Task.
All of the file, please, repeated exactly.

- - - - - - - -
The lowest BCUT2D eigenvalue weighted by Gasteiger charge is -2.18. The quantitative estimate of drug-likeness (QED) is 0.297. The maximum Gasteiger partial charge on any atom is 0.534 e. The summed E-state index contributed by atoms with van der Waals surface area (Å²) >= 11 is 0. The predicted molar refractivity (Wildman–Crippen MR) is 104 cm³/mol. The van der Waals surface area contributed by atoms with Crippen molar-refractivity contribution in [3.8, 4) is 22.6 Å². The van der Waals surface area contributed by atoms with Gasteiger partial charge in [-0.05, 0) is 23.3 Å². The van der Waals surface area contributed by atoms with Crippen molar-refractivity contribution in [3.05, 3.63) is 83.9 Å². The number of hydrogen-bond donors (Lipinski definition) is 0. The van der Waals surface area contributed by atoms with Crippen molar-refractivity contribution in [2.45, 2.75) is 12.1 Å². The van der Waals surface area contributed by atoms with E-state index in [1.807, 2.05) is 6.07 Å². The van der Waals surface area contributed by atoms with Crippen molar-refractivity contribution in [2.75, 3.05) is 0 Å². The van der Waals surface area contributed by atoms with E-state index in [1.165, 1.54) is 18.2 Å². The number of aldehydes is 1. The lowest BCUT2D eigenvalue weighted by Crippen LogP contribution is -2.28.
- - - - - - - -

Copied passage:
The lowest BCUT2D eigenvalue weighted by Gasteiger charge is -2.18. The quantitative estimate of drug-likeness (QED) is 0.297. The maximum Gasteiger partial charge on any atom is 0.534 e. The summed E-state index contributed by atoms with van der Waals surface area (Å²) >= 11 is 0. The predicted molar refractivity (Wildman–Crippen MR) is 104 cm³/mol. The van der Waals surface area contributed by atoms with Crippen molar-refractivity contribution in [3.8, 4) is 22.6 Å². The van der Waals surface area contributed by atoms with Gasteiger partial charge in [-0.05, 0) is 23.3 Å². The van der Waals surface area contributed by atoms with Crippen molar-refractivity contribution in [3.05, 3.63) is 83.9 Å². The number of hydrogen-bond donors (Lipinski definition) is 0. The van der Waals surface area contributed by atoms with Crippen molar-refractivity contribution in [2.45, 2.75) is 12.1 Å². The van der Waals surface area contributed by atoms with E-state index in [1.807, 2.05) is 6.07 Å². The van der Waals surface area contributed by atoms with Crippen molar-refractivity contribution in [2.75, 3.05) is 0 Å². The van der Waals surface area contributed by atoms with E-state index in [1.165, 1.54) is 18.2 Å². The number of aldehydes is 1. The lowest BCUT2D eigenvalue weighted by Crippen LogP contribution is -2.28.